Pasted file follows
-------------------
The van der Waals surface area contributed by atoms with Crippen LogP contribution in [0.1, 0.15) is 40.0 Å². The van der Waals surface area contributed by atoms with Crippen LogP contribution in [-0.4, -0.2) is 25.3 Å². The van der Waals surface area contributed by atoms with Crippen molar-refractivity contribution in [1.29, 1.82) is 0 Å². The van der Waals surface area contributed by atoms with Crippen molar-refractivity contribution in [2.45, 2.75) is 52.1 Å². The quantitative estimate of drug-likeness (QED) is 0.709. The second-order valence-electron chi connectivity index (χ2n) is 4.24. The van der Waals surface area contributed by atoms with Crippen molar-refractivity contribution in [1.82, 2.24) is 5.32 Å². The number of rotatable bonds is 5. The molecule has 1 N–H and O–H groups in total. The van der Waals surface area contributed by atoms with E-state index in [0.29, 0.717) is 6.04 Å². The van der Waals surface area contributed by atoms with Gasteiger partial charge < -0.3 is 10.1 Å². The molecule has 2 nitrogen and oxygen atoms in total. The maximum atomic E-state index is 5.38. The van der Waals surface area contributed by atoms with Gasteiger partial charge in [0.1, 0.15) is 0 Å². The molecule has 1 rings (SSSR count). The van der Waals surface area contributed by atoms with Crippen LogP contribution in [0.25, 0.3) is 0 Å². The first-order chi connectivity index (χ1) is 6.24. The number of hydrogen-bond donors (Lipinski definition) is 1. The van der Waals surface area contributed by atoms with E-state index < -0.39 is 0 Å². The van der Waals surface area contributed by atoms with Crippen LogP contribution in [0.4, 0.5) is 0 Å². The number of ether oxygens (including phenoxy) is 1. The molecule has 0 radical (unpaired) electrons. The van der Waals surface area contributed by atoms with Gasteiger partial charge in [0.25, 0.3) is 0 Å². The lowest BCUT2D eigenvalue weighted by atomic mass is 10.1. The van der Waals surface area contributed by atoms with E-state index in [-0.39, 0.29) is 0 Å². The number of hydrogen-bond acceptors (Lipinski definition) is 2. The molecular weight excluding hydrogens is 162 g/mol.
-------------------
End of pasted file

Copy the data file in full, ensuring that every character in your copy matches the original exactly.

The van der Waals surface area contributed by atoms with Crippen LogP contribution in [0.1, 0.15) is 40.0 Å². The van der Waals surface area contributed by atoms with Crippen LogP contribution in [-0.4, -0.2) is 25.3 Å². The van der Waals surface area contributed by atoms with Crippen molar-refractivity contribution in [1.29, 1.82) is 0 Å². The van der Waals surface area contributed by atoms with Crippen molar-refractivity contribution in [2.45, 2.75) is 52.1 Å². The quantitative estimate of drug-likeness (QED) is 0.709. The second-order valence-electron chi connectivity index (χ2n) is 4.24. The van der Waals surface area contributed by atoms with Crippen molar-refractivity contribution in [1.82, 2.24) is 5.32 Å². The number of rotatable bonds is 5. The molecule has 1 N–H and O–H groups in total. The van der Waals surface area contributed by atoms with E-state index in [0.29, 0.717) is 6.04 Å². The van der Waals surface area contributed by atoms with Gasteiger partial charge < -0.3 is 10.1 Å². The molecule has 2 nitrogen and oxygen atoms in total. The maximum atomic E-state index is 5.38. The van der Waals surface area contributed by atoms with Gasteiger partial charge in [0.1, 0.15) is 0 Å². The molecule has 1 rings (SSSR count). The van der Waals surface area contributed by atoms with Crippen LogP contribution in [0.25, 0.3) is 0 Å². The first-order chi connectivity index (χ1) is 6.24. The number of hydrogen-bond donors (Lipinski definition) is 1. The van der Waals surface area contributed by atoms with E-state index < -0.39 is 0 Å². The van der Waals surface area contributed by atoms with Crippen LogP contribution in [0.4, 0.5) is 0 Å². The number of ether oxygens (including phenoxy) is 1. The molecule has 0 radical (unpaired) electrons. The van der Waals surface area contributed by atoms with Gasteiger partial charge in [0.25, 0.3) is 0 Å². The lowest BCUT2D eigenvalue weighted by atomic mass is 10.1. The van der Waals surface area contributed by atoms with E-state index in [-0.39, 0.29) is 0 Å². The number of hydrogen-bond acceptors (Lipinski definition) is 2. The molecular weight excluding hydrogens is 162 g/mol.